As Friday’s Facebook frenzy approached, the clamor for shares of the IPO was so great that it guaranteed one outcome and almost guaranteed another: that Facebook’s founders would be even richer than they thought and that “investors” would wind up with mediocre results.
On Wednesday, Facebook expanded by 25% the number of shares it was offering the public, adding enormously to the wealth of Facebook founders who got in on the ground floor, but diluting the value of shares bought by retail investors. While ordinary folk were buying, Mark Zuckerberg, together with the other founders of the social networking site, were selling, adding many billions to their already sizable net worth. Facebook closed its first day of trading on Friday, up only 23 cents, at $38.23.
It is worthwhile at market-history making events like the Facebook IPO to pause and consider how easy it is even for financial professionals to fall into the trap that the investment industry lays for those with money to spare and perhaps a bit more greed.
The hype, excitement and hoopla swirling around Facebook is part of the plague of short-termism that dominates Wall Street, CNBC financial broadcasts and the overall excessive focus on immediate gratification and the quick buck. Facebook and social media more generally are a societal phenomenon, so the public smells money. But every market transaction has both a buyer and a seller, and the long run-up of hype has blinded people to the fact that it is the sellers who stand to make the big money out of this, or most any IPO.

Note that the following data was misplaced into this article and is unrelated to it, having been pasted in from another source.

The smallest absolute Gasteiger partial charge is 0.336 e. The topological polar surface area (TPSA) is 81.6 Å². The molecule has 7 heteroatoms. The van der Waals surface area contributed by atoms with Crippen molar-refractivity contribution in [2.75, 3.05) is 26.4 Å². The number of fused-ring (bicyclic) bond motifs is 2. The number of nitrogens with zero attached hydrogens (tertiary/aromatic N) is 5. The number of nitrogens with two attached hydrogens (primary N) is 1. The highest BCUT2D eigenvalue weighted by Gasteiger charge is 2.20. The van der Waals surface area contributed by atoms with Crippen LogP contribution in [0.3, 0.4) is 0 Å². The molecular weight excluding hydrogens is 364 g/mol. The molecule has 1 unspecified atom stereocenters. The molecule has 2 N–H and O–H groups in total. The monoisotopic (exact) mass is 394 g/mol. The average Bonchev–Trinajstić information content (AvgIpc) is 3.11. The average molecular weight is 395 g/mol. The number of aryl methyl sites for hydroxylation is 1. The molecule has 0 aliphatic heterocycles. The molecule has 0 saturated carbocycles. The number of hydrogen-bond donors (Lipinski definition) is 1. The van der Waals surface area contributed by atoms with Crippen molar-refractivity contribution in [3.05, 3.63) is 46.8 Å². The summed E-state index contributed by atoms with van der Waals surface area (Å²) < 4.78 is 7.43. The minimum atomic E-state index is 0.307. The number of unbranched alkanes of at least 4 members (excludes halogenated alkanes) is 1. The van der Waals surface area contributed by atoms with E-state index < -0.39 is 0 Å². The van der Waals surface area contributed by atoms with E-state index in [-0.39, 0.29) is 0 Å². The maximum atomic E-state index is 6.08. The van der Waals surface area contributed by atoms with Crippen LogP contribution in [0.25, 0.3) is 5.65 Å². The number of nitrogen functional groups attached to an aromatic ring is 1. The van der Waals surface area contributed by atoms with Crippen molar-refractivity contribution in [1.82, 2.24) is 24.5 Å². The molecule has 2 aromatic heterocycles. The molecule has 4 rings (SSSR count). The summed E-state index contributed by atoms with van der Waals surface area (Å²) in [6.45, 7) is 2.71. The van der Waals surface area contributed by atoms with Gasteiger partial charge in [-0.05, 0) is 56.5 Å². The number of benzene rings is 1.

Investing, in contrast to speculation, is all about the long term, and while that is hard to assess with any company, a business’s long-term prospects are nowhere more difficult to understand than in the case of a one that has no history as a public company.
True investing, as opposed to speculation, is long term because it inherently must be. That is because commercial enterprises are innately risky. In a few years, people may regard Facebook in the same way as they do AOL: an antiquated model that could not defend its early command of an emerging new field that was attracting a myriad of aggressive new entrants. In other words, an investor can lose everything in a stock, and most particularly a hot stock in a hot and therefore competitive market segment.
True investors would be wise to maintain a segment of their wealth in assets like land that cannot lose all its value; in a diversified pool of risky assets like stocks that offer a high potential for return; and in ready cash that can be used for emergencies (such as home repair) or opportunities (such as a business venture with long-term prospects). Facebook may or may not be a good long-term investment, but that will be easier to assess only after Wall Street has separated a large number of fools from their money.